Pennsylvania Insurance Commissioner Lambasted Health Care Act Implementation

Speaking before Congress on Wednesday, Sep. 12, Pennsylvania Insurance Commissioner Michael Consedine delivered scorching remarks on how the United States federal government is coordinating the Affordable Care Act’s (ACA) implementation.

Consedine pointed out during a hearing of the House Ways and Means Subcommittee on Health, the failure of the U.S. Derpartment of Health and Human Services to issue regulations on how states shall implement key components of the controversial health care law including the health insurance exchanges.

According to the insurance commissioner, Pennsylvania is still “feeling directionless on this road”, referring to how the state must implement the law.

Consedine who was asked recently to chair a working group for the National Association of Insurance Commissioners that will work on how to address issues with the health insurance exchanges, expressed his hope on the hearing that they shall be provided with the needed guidance and direction on how to implement the said provision.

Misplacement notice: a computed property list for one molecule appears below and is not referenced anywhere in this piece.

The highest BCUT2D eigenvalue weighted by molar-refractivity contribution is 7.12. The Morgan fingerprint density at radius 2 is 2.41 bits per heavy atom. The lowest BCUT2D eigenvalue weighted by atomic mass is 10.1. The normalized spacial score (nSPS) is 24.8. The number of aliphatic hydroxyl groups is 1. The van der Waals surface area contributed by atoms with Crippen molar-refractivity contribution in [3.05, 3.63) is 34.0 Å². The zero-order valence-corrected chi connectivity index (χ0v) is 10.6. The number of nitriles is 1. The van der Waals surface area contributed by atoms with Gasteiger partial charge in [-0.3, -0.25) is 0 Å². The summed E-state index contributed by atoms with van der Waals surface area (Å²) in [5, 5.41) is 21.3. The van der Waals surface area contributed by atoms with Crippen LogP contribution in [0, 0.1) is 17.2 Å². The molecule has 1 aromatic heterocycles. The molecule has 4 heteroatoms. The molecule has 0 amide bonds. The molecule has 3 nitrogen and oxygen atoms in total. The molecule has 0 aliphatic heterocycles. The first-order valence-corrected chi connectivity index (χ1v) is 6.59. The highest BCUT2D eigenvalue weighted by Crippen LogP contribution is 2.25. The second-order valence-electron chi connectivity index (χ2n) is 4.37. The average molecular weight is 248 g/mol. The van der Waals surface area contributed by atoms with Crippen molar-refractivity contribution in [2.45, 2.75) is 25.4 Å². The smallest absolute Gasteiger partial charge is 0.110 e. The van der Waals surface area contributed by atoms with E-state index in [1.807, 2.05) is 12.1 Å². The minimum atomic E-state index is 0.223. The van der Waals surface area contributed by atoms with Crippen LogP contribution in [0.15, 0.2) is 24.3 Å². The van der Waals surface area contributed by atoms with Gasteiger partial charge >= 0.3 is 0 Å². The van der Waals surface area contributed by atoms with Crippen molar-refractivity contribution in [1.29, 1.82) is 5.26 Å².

With the Affordable Care Act, all states are required to put up health insurance exchanges by January 2014.

Two weeks before testifying on the said Congress hearing, Consedine have wrote a letter to Kathleen Sebeliuss, Health and Human Services Secretary, outlining questions that state insurance regulators felt the need to be answered as to how they can make informed decisions on the establishment of health insurance exchanges. Consedine reiterated on his testimony on the hearing that until that day, the said federal department has not yet responded to his letter.

Consedine added to his testimony that “a poorly executed federal exchange launch and transition from current market rules to the new ACA rules” can result to “severe market disruptions” and can weaken the states’ control on their insurance markets.

The information that are missing for the fundamental aspects on the operation of such exchanges, according to Consedine include the application requirements, citizen and income verification and appeals processes. But Consedine told lawmakers that the said list of missing details goes on. Apparently, Consedine in his letter to Sebeliuss have outlined 26 specific questions.